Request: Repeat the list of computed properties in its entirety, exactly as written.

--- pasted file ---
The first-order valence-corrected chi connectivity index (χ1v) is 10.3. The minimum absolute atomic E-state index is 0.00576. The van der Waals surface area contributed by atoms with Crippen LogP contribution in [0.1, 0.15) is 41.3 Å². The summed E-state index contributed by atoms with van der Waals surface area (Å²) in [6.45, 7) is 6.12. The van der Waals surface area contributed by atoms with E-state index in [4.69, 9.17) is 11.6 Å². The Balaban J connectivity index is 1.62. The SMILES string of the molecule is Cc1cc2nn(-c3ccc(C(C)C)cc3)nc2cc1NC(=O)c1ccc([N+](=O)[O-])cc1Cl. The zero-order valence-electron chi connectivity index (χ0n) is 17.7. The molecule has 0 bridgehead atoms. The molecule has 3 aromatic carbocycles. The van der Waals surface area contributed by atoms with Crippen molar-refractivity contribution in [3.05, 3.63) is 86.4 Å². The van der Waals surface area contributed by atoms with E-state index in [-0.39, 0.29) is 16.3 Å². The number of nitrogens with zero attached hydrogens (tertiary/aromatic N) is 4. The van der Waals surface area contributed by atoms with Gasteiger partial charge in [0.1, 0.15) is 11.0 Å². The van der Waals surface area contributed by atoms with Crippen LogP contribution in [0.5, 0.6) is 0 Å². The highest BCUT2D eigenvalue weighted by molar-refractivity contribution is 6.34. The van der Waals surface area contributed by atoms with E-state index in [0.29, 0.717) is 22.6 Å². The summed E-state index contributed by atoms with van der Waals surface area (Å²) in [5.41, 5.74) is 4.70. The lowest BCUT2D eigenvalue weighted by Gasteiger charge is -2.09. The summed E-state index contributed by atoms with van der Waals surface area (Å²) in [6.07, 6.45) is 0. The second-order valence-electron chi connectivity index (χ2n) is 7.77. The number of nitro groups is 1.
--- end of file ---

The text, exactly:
The first-order valence-corrected chi connectivity index (χ1v) is 10.3. The minimum absolute atomic E-state index is 0.00576. The van der Waals surface area contributed by atoms with Crippen LogP contribution in [0.1, 0.15) is 41.3 Å². The summed E-state index contributed by atoms with van der Waals surface area (Å²) in [6.45, 7) is 6.12. The van der Waals surface area contributed by atoms with E-state index in [4.69, 9.17) is 11.6 Å². The Balaban J connectivity index is 1.62. The SMILES string of the molecule is Cc1cc2nn(-c3ccc(C(C)C)cc3)nc2cc1NC(=O)c1ccc([N+](=O)[O-])cc1Cl. The zero-order valence-electron chi connectivity index (χ0n) is 17.7. The molecule has 0 bridgehead atoms. The molecule has 3 aromatic carbocycles. The van der Waals surface area contributed by atoms with Crippen molar-refractivity contribution in [3.05, 3.63) is 86.4 Å². The van der Waals surface area contributed by atoms with E-state index in [-0.39, 0.29) is 16.3 Å². The number of nitrogens with zero attached hydrogens (tertiary/aromatic N) is 4. The van der Waals surface area contributed by atoms with Gasteiger partial charge in [0.1, 0.15) is 11.0 Å². The van der Waals surface area contributed by atoms with Crippen LogP contribution in [0.5, 0.6) is 0 Å². The highest BCUT2D eigenvalue weighted by molar-refractivity contribution is 6.34. The van der Waals surface area contributed by atoms with E-state index in [0.29, 0.717) is 22.6 Å². The summed E-state index contributed by atoms with van der Waals surface area (Å²) in [5.41, 5.74) is 4.70. The lowest BCUT2D eigenvalue weighted by Gasteiger charge is -2.09. The summed E-state index contributed by atoms with van der Waals surface area (Å²) in [6.07, 6.45) is 0. The second-order valence-electron chi connectivity index (χ2n) is 7.77. The number of nitro groups is 1.